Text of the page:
Medications for Opioid Use Disorder Program
Keystone Health’s Medications for Opioid Use Disorder Program (MOUD) helps people heal from opioid use.
These questions and answers about medications for addiction treatment at Keystone can help you decide if it is right for you.
What is opioid use disorder?
Opioids are drugs that reduce pain. Doctors may prescribe opioids for injuries or to relieve pain after surgery. Common prescriptions include oxycodone and hydrocodone. Drugs like heroin and fentanyl are also opioids. Using prescription opioids for a long time, or taking too many, can cause serious health problems. This is called opioid use disorder. A person with opioid use disorder can have physical, mental, or relationship problems.
How is opioid use disorder treated?
Treatment for opioid use disorder can include medicines or therapy. The medicines can stop cravings and help with withdrawal. Therapy can help a person with their behavior while in recovery.
Learn more about how therapy can help, here.
What medicines treat opioid use disorder?
Doctors use three medicines to treat opioid use disorder: methadone, buprenorphine, and naltrexone. Your doctor will talk about which is right for you.
How do the medicines work?
Medicines for opioid use disorder are taken by mouth or injected with a needle. These medicines reduce a person’s need for opioids and help with withdrawal. Some medicines are daily, but others are monthly. Your doctor will talk about which one is best for you.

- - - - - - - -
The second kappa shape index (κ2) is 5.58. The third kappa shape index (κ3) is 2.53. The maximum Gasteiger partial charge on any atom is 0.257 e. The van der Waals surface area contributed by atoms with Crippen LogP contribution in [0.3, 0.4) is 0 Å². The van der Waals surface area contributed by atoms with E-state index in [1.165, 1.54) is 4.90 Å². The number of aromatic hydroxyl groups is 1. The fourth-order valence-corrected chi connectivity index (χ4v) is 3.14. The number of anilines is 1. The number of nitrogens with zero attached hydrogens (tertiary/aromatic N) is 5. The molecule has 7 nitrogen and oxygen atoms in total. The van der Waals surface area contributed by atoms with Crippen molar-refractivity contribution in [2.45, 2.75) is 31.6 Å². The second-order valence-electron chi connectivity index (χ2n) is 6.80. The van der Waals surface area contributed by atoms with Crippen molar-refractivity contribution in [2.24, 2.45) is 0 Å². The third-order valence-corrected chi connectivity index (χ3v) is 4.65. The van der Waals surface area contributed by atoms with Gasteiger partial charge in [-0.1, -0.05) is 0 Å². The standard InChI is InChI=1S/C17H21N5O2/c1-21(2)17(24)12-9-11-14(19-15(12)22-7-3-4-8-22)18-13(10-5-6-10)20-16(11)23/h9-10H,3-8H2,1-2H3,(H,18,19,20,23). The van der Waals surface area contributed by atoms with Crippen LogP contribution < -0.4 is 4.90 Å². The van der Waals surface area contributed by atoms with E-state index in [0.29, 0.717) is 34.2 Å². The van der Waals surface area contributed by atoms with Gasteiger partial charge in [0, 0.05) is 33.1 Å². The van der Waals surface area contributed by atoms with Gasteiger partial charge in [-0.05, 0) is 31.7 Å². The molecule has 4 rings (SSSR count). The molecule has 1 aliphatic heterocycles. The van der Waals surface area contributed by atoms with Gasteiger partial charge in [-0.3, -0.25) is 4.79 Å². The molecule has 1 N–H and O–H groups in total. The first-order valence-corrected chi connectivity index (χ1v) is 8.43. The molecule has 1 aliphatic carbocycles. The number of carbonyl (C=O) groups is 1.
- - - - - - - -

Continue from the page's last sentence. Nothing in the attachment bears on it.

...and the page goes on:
What is treatment like at Keystone Health?
You can get medicines for addiction treatment from our doctors in behavioral health, family medicine, and women’s care (see below for contact information). If you receive medicines for addiction treatment, you will meet often with your doctor to see how you are feeling. There are more appointments at the beginning but once you start feeling better appointments are monthly.
Some of your appointments will include a urine drug test. Your doctor will review your results to make sure the treatment is working. They will help you if any problems happen.
Do the medicines have side effects?
Yes. Side effects are constipation, sweating, dry mouth, headache, and nausea. You may also have trouble sleeping or feel like you have a cold. Injections may cause temporary pain at the injection site. Your doctor can help you reduce any side effects you may have.
Can I get treatment if I’m pregnant?
If you are pregnant or may become pregnant, talk with your doctor about opioid use disorder treatment choices.
Who should I call if I have questions?
We offer treatment at the following Keystone Health locations:
Keystone Women’s Care: (717) 709-7990
- Thomas Orndorf, MD
Keystone Family Medicine: (717) 709-7999
- Barbara Haeckler, MD
Keystone Behavioral Health: (717) 709-7930
- Irakli Mania, MD
- Zeeshan Faruqui, MD
- Andrew Stowell, PA-C